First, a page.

In the Third Wave of AI, agents and humans are partners in decision-making. The automated agent is the one to absorb the data deluge and propose decisions. Humans are the ones who take action (Fig. 1). The world has changed. In the past humans were the ones who made the decisions and took action. Humans now need to learn to collaborate and AI agents need to become interpretable, transparent, accountable, and ethical. The automated decision agents of the Third Wave have to be capable of adapting to the context of a situation and be capable of explaining how the context was used. This is a model where agents make decisions and humans supervise them to guarantee that they are making the right decisions, and following the right principles, just as an expert leads an apprentice who needs supervision. Humans entered the AI equation in the Third Wave of AI. It is no longer acceptable for AI agents to execute complex tasks. They have to make decisions like humans. They also need to leverage organizational, contextual, experiential, and scientific knowledge. The field of explainable AI (XAI) (e.g., [2731]) is dedicated to the Third Wave.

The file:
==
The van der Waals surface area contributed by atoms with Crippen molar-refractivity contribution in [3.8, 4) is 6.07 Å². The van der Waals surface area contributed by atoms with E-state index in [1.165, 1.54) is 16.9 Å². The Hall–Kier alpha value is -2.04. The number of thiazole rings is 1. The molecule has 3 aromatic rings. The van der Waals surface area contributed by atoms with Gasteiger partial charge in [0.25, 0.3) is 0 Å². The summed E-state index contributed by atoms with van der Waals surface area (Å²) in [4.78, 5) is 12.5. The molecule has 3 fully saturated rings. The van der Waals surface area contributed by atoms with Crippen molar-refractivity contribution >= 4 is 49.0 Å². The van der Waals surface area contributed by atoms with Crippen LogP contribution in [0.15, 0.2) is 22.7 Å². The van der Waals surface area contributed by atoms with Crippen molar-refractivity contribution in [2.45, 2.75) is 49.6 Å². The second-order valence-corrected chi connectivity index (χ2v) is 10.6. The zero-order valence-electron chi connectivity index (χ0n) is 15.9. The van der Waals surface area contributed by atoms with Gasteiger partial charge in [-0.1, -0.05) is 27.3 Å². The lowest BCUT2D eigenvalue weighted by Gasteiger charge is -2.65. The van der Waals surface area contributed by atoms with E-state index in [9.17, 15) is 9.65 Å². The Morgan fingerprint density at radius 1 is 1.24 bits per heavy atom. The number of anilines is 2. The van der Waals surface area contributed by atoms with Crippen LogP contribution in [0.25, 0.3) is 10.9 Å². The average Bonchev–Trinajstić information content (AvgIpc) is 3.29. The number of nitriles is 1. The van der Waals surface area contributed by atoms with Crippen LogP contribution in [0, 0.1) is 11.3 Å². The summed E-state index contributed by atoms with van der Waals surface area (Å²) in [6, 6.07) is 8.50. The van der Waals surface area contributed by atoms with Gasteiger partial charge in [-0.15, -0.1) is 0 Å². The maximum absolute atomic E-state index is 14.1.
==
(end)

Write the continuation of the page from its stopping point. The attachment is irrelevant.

4.Artificial intelligence applications in the science & technology cycle

This section proposes third wave AI applications for the opportunities offered in the S&T cycle. We start with applying AI to the wealthy source of scientific publications.

We propose a vision of automated analysis of scientific literature. This is not novel, as multiple authors have been pursuing various approaches with the same vision (e.g., [22,3234]). The vision we propose is direct, accurate, and exhaustive access to literature related to a topic so that anyone considering a doctoral degree could first read about open research questions in a given field and access literature reviews based on different perspectives of the topic; e.g., in a personalized fashion to the student’s interests.

4.1.Wave of AI for literature reviews